[Editor's Note: "Idiot Savant Japan," an in-depth look at Japanese cinema, with emphasis on anime, is published every other Thursday, alternating with Vadim Rizov's music column, "Indie 500."]
You may wonder where this column has been if you're one of the poor souls who dares read it—or if you're my mother. Hi, mom! As I was about to get started on this third entry, an elite squad of sailor-suited, pink-haired ninja women—"kunoichi" if we want to be all proper with the terms—kidnapped me and did unmentionable things for days on end. They only let me out to record the brand new House Next Door podcast with fellow columnist Vadim Rizov and co-editor Keith Uhlich. They then re-abducted me the second I stepped off the train back into Brooklyn. However, I spent the last two weeks training and—to paraphrase Dae-su Oh—I will soon find out if 14 days of imaginary training can be put to good use. I have developed my new ultimate power, turned one of my captors into my comedic sidekick and will free the land from the oppression of pink-haired ninja women/kunoichi! Believe it!
Ok, so maybe that didn't really happen, but branching off from that concept, it's clear I'm a fan of "Shonen" (also romanized to "Shounen"), one of anime/manga's most popular genres. Used essentially as an adjective to describe anything marketed to little boys, Shonen literally translates to "Few Years." The genre is known for its focus on action, friendship and constant threats that keep the heroes on their toes—as well as the new forms and powers they develop against said threats. It boils down to everything we learned from Joseph Campbell--even the eight reasons someone desperate for clicks lists to disprove him.
"Head Cha-La," the opening to Dragon Ball Z.
The perfect example is and shall forever be Akira Toriyama's sequel franchise, Dragon Ball Z. While the original series was a slapstick comedy with traces of martial arts—and also Shonen—it would be this multi-volume story following the grown-up characters that became synonymous with 12-chapter long fights, powering up to reach the next level of one's abilities, and going so far that finally the characters could destroy a planet just by getting angry. Look past the initial veneer of "His power level—it's over 9000," and you'll find a self-aware irony in a children's show that spends two or three episodes "powering up" in order to keep little faces glued to screens. Toriyama himself would poke fun at this supposedly serious work when introducing characters from Dr. Slump and the names of these battle-hardened warriors (Son Goku is an intentional homage to the Monkey King from "Journey to the West" as well as Goku's alien name, Kakarotto—or "Carrot.")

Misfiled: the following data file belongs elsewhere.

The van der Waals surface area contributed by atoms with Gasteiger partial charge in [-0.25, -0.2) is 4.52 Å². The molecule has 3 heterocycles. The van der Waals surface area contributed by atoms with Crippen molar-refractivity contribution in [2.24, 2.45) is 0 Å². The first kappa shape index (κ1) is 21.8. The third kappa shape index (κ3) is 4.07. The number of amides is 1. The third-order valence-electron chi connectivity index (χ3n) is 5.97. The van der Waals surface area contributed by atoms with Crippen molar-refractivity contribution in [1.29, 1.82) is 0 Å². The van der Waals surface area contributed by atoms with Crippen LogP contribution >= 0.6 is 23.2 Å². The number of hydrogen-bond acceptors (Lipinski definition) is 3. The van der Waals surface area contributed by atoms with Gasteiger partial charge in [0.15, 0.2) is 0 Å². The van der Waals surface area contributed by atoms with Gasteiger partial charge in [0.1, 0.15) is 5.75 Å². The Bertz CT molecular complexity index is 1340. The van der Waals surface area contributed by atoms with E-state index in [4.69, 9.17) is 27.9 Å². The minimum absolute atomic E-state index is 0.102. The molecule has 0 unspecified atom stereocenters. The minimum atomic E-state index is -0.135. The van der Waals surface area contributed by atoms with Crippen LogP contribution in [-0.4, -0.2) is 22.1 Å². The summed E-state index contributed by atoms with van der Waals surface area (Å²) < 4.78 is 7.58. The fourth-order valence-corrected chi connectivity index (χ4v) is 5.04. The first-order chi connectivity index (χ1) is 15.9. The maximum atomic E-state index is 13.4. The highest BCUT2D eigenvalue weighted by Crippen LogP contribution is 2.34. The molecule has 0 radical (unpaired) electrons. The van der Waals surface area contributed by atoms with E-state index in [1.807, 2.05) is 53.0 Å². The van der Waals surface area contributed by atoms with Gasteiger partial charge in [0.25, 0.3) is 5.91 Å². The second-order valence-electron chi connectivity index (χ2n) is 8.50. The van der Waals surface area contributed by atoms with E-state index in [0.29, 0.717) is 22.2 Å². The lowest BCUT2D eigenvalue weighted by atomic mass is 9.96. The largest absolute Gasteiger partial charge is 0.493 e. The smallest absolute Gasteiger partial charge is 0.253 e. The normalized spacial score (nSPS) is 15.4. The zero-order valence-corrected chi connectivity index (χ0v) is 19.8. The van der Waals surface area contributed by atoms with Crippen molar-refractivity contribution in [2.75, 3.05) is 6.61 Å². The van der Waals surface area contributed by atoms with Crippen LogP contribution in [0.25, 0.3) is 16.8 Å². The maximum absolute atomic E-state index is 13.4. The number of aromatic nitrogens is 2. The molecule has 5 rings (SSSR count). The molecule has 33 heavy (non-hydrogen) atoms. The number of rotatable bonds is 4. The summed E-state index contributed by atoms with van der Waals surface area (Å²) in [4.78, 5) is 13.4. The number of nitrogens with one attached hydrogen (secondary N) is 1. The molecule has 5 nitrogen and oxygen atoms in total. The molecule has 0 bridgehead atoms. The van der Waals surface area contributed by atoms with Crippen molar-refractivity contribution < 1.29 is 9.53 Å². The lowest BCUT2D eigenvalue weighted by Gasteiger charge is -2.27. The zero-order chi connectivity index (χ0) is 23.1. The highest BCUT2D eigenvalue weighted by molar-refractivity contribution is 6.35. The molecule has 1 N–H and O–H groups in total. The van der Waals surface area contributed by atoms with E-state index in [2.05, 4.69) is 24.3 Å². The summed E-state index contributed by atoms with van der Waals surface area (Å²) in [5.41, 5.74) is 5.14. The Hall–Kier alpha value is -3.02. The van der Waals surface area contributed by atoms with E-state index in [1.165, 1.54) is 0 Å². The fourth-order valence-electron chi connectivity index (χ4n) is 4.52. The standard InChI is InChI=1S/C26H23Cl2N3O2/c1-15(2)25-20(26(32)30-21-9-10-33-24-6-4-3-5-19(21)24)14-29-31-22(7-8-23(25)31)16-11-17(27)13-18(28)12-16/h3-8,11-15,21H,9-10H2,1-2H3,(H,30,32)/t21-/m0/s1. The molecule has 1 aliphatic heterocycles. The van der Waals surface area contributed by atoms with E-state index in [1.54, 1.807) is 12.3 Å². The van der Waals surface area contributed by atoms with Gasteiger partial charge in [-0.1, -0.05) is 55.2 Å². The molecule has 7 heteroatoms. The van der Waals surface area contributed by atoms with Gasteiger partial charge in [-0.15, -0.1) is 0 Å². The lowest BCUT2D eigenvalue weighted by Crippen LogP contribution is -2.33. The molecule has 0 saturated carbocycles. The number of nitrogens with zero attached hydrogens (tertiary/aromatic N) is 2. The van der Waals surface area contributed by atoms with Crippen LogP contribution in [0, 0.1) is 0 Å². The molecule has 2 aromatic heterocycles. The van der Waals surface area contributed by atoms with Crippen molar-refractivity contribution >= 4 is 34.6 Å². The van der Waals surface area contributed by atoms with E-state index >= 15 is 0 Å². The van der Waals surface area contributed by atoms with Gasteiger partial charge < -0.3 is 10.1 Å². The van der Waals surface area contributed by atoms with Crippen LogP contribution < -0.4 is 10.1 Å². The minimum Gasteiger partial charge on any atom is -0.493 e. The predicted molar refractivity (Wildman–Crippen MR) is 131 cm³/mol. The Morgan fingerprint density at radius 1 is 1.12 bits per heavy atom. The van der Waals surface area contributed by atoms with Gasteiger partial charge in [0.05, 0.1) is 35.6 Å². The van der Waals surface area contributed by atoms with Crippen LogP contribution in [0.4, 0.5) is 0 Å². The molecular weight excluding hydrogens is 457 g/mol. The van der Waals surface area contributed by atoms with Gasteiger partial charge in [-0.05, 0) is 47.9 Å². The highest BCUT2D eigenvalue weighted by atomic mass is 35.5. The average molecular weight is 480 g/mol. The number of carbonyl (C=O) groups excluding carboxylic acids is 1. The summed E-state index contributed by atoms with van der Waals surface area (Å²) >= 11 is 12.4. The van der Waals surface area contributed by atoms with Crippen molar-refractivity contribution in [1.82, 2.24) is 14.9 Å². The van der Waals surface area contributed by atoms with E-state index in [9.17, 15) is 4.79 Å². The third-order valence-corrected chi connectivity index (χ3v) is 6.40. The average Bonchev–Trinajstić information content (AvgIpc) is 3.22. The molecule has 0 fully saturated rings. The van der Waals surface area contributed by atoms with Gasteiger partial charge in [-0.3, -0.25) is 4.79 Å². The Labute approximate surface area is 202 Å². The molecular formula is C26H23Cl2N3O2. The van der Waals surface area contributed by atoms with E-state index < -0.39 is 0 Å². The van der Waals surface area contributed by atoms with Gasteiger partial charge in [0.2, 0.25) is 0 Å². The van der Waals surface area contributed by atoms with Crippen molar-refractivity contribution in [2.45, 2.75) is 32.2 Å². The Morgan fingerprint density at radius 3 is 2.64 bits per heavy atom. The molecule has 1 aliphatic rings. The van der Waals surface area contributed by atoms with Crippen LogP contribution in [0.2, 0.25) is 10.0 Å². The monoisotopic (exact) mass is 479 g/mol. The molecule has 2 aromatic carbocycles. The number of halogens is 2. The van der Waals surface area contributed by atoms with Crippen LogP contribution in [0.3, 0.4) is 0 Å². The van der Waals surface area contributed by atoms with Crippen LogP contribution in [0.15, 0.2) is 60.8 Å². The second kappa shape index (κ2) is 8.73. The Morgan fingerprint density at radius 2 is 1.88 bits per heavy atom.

The series was separated into four sagas—Saiyan, Freeza, Cell and Buu—13 films, two stand-alone specials and countless video games that are still being produced. It comes out to a total of 291 episodes from 1989 until 1996. Another part of Shonen's nature is the epic feel, which must work the dual notion of producing content and keeping marketing happy. Because a title that isn't pulling in figures/models/soundtrack/wall scrolls/keitai sales will be cut—such as The Guyver series that was given a cliffhanger ending, only to find funding cut for the show. It still went on in manga form. And while Guyver's status as shonen can be argued—or at least loosely accepted—it presents the other trait found in all the work: the hero's power is incredibly dark, or intended to give the opinion that it is incredibly easy to slip into the dark side.
Current mainstream favorites like Bleach and Naruto follow similar arcs of an unwitting hero who winds up becoming the most powerful due to unexplored talent, but it is interesting to note that it comes from darkness, in Bleach's case the main character of Ichigo having to die in order to resurrect his powers but also revealing he has the same abilities within him as the series' antagonists, the Hollows. Nartuo's self-titled character has a Great Beast, the Nine-Tailed Fox, sealed within, which allows him to access unlimited energy—or chakra—for his various attacks, but at the cost of the seal constantly weakening. Of course, this is all swallowed up by the fact that this kid exists in a world with giant foxes and a turtle who talks like an old-school Yakuza boss—whose name is, literally translated, "Boss Turtle". It's still odd to find tiny amounts of adult humor in what is essentially a kid's show. Maybe that's why people in their 20s, 30s and 40s still watch this stuff.
Granted, it also perpetuates the myth of the eternal nerd. But considering the company I keep on this site, it's not like we're social savants. I, for one, thrive in my big-eyed, cotton candy cartoons of ninja foxes and Death Notes. One of the best satire series ever aired was Bobobo-bo Bo-bobo, a knock against everyone from DBZ to Fist of the North Star and even the Mister Softee man.
"Mister Softee" kicks ass.
But as the above video shows, Bo-bobo is completely, utterly absurd. It's the self-referential comedy that pokes fun at itself, even in the translation. Instead of changing kanji to English, the character will announce he's going to draw in squiggles to see if he can pass a test. But before you can get all that, you need to start with the classics like Mobile Suit Gundam, Voltron or Yu Yu Hakusho. The best part? You can get caught up on an entire series in no time, believeit!
However, I now have to battle my oppressors. It should only take 30 or 45 episodes. And then my ultimate power will be such that no one will stand in my way--I may even attempt to battle MZS and Keith's super ultimate-er powers.
But that won't happen till episode 132.
____________________________________________ John Lichman is a freelance writer who contributes to The Reeler, Primetime A&E [print only] and anyone with cash. He works odd jobs to afford his vices, sleeps on couches and can drink Vadim Rizov under a table.